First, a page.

NCPA - National Center for Policy Analysis

The Politics of Science

April 6, 2004

The Union of Concerned Scientists (UCS) recently issued a report accusing the Bush Administration of suppressing and manipulating scientific evidence on global warming and other issues for the sake of politics.

The mixture of politics and science is nothing new in Presidential administrations. The Clinton administration had its own agenda as well:

  • A Princeton University physicist was fired in 1993 because he did not agree with Al Gore's views on ozone depletion in the stratosphere.
  • President Clinton withheld funding on the implications of human embryo use for genetic research after the National Institutes of Health reported that it was unethical to create human embryos simply for the purpose of such research.
  • In 1993, the EPA manipulated data and hand-picked from several studies on second-hand smoke in order to validate its theory that second-hand smoke caused lung cancer in adults and respiratory problems in children.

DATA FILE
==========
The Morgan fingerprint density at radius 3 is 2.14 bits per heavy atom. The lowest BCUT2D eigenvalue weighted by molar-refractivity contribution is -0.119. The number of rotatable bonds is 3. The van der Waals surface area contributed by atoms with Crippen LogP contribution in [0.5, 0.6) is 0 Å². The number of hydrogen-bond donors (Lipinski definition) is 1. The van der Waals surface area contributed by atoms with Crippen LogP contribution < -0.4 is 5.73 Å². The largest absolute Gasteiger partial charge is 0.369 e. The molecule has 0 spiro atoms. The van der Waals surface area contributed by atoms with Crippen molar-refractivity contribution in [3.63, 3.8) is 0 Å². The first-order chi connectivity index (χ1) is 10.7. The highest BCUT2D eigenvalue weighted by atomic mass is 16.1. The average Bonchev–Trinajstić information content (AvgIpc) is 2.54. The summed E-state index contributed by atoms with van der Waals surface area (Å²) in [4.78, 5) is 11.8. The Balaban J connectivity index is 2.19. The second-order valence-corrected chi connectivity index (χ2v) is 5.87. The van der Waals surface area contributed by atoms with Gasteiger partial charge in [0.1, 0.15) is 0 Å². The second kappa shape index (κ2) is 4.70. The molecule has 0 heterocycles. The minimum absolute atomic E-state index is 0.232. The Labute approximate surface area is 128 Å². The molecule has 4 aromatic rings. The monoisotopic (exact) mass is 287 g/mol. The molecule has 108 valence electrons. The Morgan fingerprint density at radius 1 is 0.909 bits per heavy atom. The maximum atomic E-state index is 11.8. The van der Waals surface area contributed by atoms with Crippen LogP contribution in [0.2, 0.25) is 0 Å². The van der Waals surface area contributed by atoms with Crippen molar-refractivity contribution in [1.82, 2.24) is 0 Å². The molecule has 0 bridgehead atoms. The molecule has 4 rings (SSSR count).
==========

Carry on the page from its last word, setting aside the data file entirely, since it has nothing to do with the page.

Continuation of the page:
Moreover, the UCS has not cited any instances where science was misused for policies that the organization itself favors.

The UCS recommends stricter standards for scientists on federal review panels, and Congressional guarantees that the public has access to its studies. However, many steps to improve the quality of scientific information are already in place. Congress recently passed the Federal Quality Data Act in 1999 issuing guidelines for quality, objectivity and public access to information.

Source: Ronald Bailey, "Political Science - Why Government Isn't the Best Place to Look For Unbiased Science," Reason Online, March 3, 2004.

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